ollective bargaining agreements between unions and employers are more than a series of written articles and sections. Under principles endorsed by the U.S. Supreme Court, union contracts also include implied agreements.
Implied agreements, also called silent agreements or agreements by conduct, are understandings between an employer and a union that are unwritten and unspoken. Implied agreements primarily grow out of the actions of the parties in following an open and consistent course of conduct, what is known as past practice. A failure to adhere to an implied agreement is as much a violation of the contract as a failure to adhere to a written provision.
Example: For over 30 years management has allowed Local 10 members to swap shifts on holidays even though this is not mentioned in the written agreement. The duration, openness, and consistency of the practice, along with the employer's failure to object during bargaining, constitute an implied agreement to continue the practice.
Employers and unions rely on implied agreements to establish the meaning of general or ambiguous language, to avoid bargaining, and to amend the contract.
To establish the meaning of general or ambiguous contract language.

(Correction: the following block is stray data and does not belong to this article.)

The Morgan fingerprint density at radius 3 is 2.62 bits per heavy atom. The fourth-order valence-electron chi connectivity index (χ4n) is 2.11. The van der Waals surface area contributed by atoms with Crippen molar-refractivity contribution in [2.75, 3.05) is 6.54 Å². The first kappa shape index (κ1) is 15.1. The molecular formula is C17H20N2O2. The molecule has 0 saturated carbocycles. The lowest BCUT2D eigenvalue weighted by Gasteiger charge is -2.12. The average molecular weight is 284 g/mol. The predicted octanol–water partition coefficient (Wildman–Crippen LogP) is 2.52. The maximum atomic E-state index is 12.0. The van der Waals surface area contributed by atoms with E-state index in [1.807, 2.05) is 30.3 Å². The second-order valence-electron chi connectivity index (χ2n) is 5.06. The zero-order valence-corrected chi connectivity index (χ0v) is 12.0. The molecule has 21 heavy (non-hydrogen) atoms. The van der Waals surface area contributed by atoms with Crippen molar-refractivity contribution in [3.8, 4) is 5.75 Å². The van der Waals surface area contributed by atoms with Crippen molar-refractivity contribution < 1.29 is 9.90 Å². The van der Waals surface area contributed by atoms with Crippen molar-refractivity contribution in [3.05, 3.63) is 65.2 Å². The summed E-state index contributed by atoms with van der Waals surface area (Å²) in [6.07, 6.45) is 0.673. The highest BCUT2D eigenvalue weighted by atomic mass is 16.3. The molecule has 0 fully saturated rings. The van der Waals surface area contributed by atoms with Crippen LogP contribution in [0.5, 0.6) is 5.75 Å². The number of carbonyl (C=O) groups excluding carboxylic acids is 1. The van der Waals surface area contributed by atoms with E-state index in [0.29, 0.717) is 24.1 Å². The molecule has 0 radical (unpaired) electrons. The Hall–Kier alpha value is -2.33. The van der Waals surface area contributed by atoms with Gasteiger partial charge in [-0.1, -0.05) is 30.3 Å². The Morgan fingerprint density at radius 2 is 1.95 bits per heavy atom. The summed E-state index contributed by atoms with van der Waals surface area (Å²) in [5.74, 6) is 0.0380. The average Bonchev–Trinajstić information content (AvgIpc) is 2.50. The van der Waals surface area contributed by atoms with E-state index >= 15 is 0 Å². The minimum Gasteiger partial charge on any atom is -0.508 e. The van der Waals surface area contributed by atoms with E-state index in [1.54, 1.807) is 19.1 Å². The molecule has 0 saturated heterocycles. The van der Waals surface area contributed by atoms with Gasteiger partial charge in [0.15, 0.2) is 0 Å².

Almost all written contracts contain general (lacking details) or ambiguous (unclear) provisions. This may be due to hectic bargaining, poor draftsmanship or deliberate vagueness. Rather than hammer out specifics at the table, the negotiators rely on implied agreements to fill gaps and clarify meanings.
To avoid bargaining on matters that are not in dispute.
Every workplace has benefits and working conditions that the employer and the union expect to continue despite their unwritten, and often undiscussed, nature. Common examples include free parking, rest breaks and vending machines.
If all the terms of employment had to be put into writing contract negotiations would be painfully extended. Instead, the parties operate under an understanding that longstanding benefits and favorable working conditions do not have to be stated to be part of the agreement.